Andrew Muir, Northern Ireland’s first openly gay mayor and the intended recipient of a cake bearing a pro-gay marriage message, has urged for “mediation” as the Equality Commission, and the Christian bakers who refused to make the cake, head to court.
Northern Ireland’s Equality Commission took up the case on behalf of a gay activist who ordered a cake from the Ashers Baking Company last year bearing the message “Support gay marriage” above a picture of the Sesame Street characters Bert and Ernie. The bakery’s owners declined the order as the message was “at odds” with their religious beliefs.
The case has divided Northern Ireland, and Mr Muir, who is not involved in the legal action, told the BBC he felt “very sad” that the dispute has resulted in pitching people of religious beliefs against lesbian and gay people.
He said that if there is an “option for mediation” then it should be taken, as he believes that legal action should always be the last resort.
Mr Muir eventually received the cake from another bakery, which had been ordered to celebrate International Day Against Homophobia and Transphobia.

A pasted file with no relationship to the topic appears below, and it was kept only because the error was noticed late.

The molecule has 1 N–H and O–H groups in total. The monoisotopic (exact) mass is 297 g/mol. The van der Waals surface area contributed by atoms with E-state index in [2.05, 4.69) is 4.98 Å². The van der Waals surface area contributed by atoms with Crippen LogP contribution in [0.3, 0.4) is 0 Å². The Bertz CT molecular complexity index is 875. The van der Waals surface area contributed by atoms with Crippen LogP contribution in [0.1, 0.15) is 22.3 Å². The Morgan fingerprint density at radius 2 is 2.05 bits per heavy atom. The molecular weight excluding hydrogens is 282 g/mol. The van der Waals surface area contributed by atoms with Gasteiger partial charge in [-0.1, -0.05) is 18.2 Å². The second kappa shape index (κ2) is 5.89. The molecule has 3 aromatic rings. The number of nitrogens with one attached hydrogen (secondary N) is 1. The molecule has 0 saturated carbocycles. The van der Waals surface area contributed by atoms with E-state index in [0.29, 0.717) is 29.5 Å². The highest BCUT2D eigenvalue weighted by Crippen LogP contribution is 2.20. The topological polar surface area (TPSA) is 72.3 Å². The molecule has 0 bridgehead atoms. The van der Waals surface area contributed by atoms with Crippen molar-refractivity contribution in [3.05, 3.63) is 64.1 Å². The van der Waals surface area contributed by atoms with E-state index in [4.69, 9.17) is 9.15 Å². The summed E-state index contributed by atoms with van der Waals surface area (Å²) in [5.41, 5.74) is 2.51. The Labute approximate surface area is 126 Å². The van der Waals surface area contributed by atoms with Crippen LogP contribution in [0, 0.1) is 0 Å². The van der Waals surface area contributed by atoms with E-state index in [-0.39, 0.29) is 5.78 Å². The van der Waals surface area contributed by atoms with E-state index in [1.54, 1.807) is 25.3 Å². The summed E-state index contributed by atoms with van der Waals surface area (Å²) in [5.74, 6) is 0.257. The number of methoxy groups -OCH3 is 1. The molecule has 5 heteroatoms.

The case currently being heard at Belfast’s County Court, following the refusal of the bakery’s owners to acknowledge they had breached equality laws and to offer “modest” damages to the customer.
Daniel McArthur of Ashers Baking Company has accused the Equality Commission of pursuing his family because of their belief that marriage should be between a man and a woman, and has characterised the court battle as a “David against Goliath” encounter.
However, the legal fund for the bakery has been significantly boosted by donations from Christian backers and more than 2,000 people gathered in Belfast to show their support for the business on Tuesday night.
The court case, which started today, is expected to last for two days.
Ahead of this morning's hearing, Mr McArthur said Ashers Baking Company is "willing to serve any and every customer who comes through our doors," but that “our problem with producing the cake we were asked to make last year was with the message, not the customer."
“We just didn't want to be forced to use our creative skills to help endorse and promote a campaign message that went against our sincerely held religious beliefs. We are just trying to be faithful to the Bible.
“We think it is wrong to use the laws to force anyone to say something that they oppose and hope that the court will take the same view.”
Additional reporting by agencies